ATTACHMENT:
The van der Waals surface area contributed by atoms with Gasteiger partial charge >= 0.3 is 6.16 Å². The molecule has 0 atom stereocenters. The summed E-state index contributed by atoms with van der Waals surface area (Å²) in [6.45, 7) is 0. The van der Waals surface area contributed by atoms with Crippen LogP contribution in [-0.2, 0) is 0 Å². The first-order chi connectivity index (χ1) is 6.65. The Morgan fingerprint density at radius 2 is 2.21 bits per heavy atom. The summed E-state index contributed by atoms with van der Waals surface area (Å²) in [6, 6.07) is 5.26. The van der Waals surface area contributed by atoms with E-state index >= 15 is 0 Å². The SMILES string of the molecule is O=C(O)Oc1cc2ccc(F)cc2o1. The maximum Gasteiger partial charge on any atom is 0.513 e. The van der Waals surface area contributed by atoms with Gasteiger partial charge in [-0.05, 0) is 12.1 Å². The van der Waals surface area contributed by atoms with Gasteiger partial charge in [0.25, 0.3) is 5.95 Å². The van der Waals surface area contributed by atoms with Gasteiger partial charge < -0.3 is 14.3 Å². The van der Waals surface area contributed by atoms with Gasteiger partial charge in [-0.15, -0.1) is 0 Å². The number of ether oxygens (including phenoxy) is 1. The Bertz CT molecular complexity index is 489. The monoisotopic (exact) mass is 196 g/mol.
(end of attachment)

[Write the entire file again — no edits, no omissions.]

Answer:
The van der Waals surface area contributed by atoms with Gasteiger partial charge >= 0.3 is 6.16 Å². The molecule has 0 atom stereocenters. The summed E-state index contributed by atoms with van der Waals surface area (Å²) in [6.45, 7) is 0. The van der Waals surface area contributed by atoms with Crippen LogP contribution in [-0.2, 0) is 0 Å². The first-order chi connectivity index (χ1) is 6.65. The Morgan fingerprint density at radius 2 is 2.21 bits per heavy atom. The summed E-state index contributed by atoms with van der Waals surface area (Å²) in [6, 6.07) is 5.26. The van der Waals surface area contributed by atoms with E-state index >= 15 is 0 Å². The SMILES string of the molecule is O=C(O)Oc1cc2ccc(F)cc2o1. The maximum Gasteiger partial charge on any atom is 0.513 e. The van der Waals surface area contributed by atoms with Gasteiger partial charge in [-0.05, 0) is 12.1 Å². The van der Waals surface area contributed by atoms with Gasteiger partial charge in [0.25, 0.3) is 5.95 Å². The van der Waals surface area contributed by atoms with Gasteiger partial charge < -0.3 is 14.3 Å². The van der Waals surface area contributed by atoms with Gasteiger partial charge in [-0.15, -0.1) is 0 Å². The number of ether oxygens (including phenoxy) is 1. The Bertz CT molecular complexity index is 489. The monoisotopic (exact) mass is 196 g/mol.